# CPS216: Data-Intensive Computing Systems

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PowerPoint Presentation• Preliminaries – Cost model

– Sort-based

if r.C = s.C then output r,s pair

Nested Loop Join (NLJ)

- Memory management

- Parallel processing

Implementing Operators

• Preliminaries – Cost model

– Sort-based

written during operator execution

• Extends to query plans

• Caution: Ignoring CPU costs

implementation

T(R) = # tuples in R

M = # memory blocks available

• Preliminaries – Cost model

– Sort-based

Clustering Index

A index

10,000/200 = 50

Let V(R,A) = 40

If I is a clustering index on R.A, then # IOs to

access σR.A = “a”(R) = 250/50 = 5

If I is a non-clustering index on R.A, then #

IOs to access σR.A = “a”(R) = 250 ( > B(R))

Operator Classes

Tuple-at-a-time Full-relation

• Preliminaries – Cost model

– Sort-based

– Write output

• Cost = B(R)

cost to write output

• Read R completely into memory

• Sort

• Consider a two-pass algorithm for Sort;

generalizes to a multi-pass algorithm

• Read R into memory in M-sized chunks

• Sort each chunk in memory and write out

to disk as a sorted sublist

• Merge all sorted sublists

1

2

3

4

5

999

1000

1

2

3

4

5

96

97

98

99

100

Memory

1

101

100

200

= B(R) + 2B(R’) otherwise

• Use an in-memory index structure

• Cost = B(R)

– B((R)) <= M

Duplicate Elimination Based on

• Can we reduce cost?

• NLJ (conceptually)

if r.C = s.C then output r,s pair

Back to Nested Loop Join (NLJ)

B C

a 10

a 20

b 10

d 30

C D

10 cat

40 dog

15 bat

20 rat

R S

• M >= 2

Block-based NLJ

– Join these with each block of S

• B(R) + (B(R)/M-1) x B(S)

– B(S) + (B(S)/M-1) x B(R)

• Relations are not clustered

• T(R1) = 10,000 T(R2) = 5,000

M = 101 blocks

[Read tuple + Read R2]

Can we do better when R,S are

not clustered?

(1) Read 100 blocks worth of R1 tuples

(2) Read all of R2 (1 block at a time) + join

(3) Repeat until done

Read chunk: 1000 IOs

Read R2: 5000 IOs

• Can we do better?

Reverse join order: R2 R1

Total = 5000 x (1000 + 10,000) = 1000 5 x 11,000 = 55,000 IOs

[Vs. 60,000]

• Now suppose relations are clustered

Example contd. NLJ R2 R1

Cost For each R2 chunk: Read chunk: 100 IOs Read R1: 1000 IOs Total/chunk = 1,100 Total= 5 chunks x 1,100 = 5,500 IOs

[Vs. 55,000]

(2) i 1; j 1;

While (i T(R1)) (j T(R2)) do

if R1{ i }.C = R2{ j }.C then OutputTuples

else if R1{ i }.C > R2{ j }.C then j j+1

else if R1{ i }.C < R2{ j }.C then i i+1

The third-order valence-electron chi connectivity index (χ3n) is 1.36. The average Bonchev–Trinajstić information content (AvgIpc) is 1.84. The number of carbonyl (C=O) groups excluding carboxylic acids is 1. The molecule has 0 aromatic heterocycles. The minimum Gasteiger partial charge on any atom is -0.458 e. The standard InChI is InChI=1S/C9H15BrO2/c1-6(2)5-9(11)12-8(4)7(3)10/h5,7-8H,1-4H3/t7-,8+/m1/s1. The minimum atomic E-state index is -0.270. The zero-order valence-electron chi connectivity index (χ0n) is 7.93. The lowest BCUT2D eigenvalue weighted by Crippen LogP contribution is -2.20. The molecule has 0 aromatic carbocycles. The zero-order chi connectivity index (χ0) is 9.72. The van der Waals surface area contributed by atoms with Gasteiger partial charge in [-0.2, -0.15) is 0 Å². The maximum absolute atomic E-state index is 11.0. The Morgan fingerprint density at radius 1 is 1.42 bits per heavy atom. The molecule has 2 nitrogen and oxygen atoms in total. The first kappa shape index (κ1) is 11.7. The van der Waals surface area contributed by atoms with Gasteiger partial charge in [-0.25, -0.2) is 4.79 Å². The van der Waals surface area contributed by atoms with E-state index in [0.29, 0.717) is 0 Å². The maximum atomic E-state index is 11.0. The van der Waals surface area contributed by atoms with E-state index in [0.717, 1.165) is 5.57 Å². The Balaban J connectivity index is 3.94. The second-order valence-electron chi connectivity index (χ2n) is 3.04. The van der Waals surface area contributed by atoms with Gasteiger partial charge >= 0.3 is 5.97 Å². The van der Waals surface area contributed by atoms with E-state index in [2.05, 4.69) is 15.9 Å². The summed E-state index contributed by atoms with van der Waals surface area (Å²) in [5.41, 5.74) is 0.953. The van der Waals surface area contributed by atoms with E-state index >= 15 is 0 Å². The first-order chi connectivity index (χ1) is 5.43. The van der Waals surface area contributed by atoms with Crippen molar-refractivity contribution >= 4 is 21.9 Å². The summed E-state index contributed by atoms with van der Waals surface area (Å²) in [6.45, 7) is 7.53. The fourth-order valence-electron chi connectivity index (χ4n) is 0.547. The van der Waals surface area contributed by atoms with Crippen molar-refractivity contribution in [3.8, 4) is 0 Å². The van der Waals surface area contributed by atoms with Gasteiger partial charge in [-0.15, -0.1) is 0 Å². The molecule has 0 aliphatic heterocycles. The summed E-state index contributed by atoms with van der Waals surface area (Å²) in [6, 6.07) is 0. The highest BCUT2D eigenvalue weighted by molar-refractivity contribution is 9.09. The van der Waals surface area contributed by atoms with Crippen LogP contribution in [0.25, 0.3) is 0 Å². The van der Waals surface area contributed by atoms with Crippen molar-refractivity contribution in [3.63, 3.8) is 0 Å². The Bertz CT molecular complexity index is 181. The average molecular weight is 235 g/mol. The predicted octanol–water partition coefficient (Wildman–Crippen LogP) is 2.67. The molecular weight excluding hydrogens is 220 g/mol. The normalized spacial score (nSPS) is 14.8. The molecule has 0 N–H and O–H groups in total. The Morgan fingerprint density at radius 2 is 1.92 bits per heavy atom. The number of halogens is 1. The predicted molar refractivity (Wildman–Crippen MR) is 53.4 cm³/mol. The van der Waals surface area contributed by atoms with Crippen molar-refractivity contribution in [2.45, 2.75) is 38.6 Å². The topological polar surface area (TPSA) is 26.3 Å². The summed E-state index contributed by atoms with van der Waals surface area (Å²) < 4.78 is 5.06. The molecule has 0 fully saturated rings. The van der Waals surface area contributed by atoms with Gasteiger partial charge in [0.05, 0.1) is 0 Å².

Joins with Sorting

While (R1{ i }.C = R2{ j }.C) (i T(R1)) do

[jj j;

while (R1{ i }.C = R2{ jj }.C) (jj T(R2)) do

[output pair R1{ i }, R2{ jj };

jj jj+1 ]

i i+1 ]

1 10 5 1

2 20 20 2

3 20 20 3

4 30 30 4

5 40 30 5

1

2

3

4

5

999

1000

1

2

3

4

5

96

97

98

99

100

Memory

1

101

100

200

• Memory requirement:

= 6,000 + 1,500 = 7,500 IOs

But: NLJ cost = 5,500 So merge join does not pay off!

However …

O(B(R) + B(S)) [Linear]

R1

R2

A more “Efficient” Sort-Merge Join

R1

R2

Merge Join

• Memory requirement:

version: Higher chances of thrashing!

Cost of “Efficient” Sort-Merge join:

Cost = Read R1 + Write R1 into sublists

+ Read R2 + Write R2 into sublists

+ Read R1 and R2 sublists for Join

= 2000 + 1000 + 1500 = 4500

M > 32 buffers for simple sort-merge join

M > 39 buffers for efficient sort-merge join

• Indexed NLJ (conceptually)

for each s S that matches probe(I,r.C) do

output r,s pair

• Assume R1.C index exists; 2 levels

• Assume R2 clustered, unordered

Cost: R2 Reads: 500 IOs

for each R2 tuple:

# R1 Reads depends on: - # matching tuples - clustering index or not

What is expected # of matching tuples?

(a) say R1.C is key, R2.C is foreign key

then expected = 1 tuple

(b) say V(R1,C) = 5000, T(R1) = 10,000 with uniform assumption expect = 10,000/5,000 = 2

(c) Say DOM(R1, C) = 1,000,000

T(R1) = 10,000

in domain

Total cost with Index Join with a Non-

Clustering Index

Will any of these change if we have a

clustering index?

Example: say R1.C index is 201 blocks

• Keep root + 99 leaf nodes in memory

• Expected cost of each index access is

E = (0)99 + (1)101 0.5 200 200

Total cost (including Index Probes)

= 500+5000 [Probe + Get Records]

= 500+5000 [0.5+2]

For Case (c):

= 500+2500+50 = 3050 IOs

Block-Based NLJ Vs. Indexed NLJ

• Wrt #joining records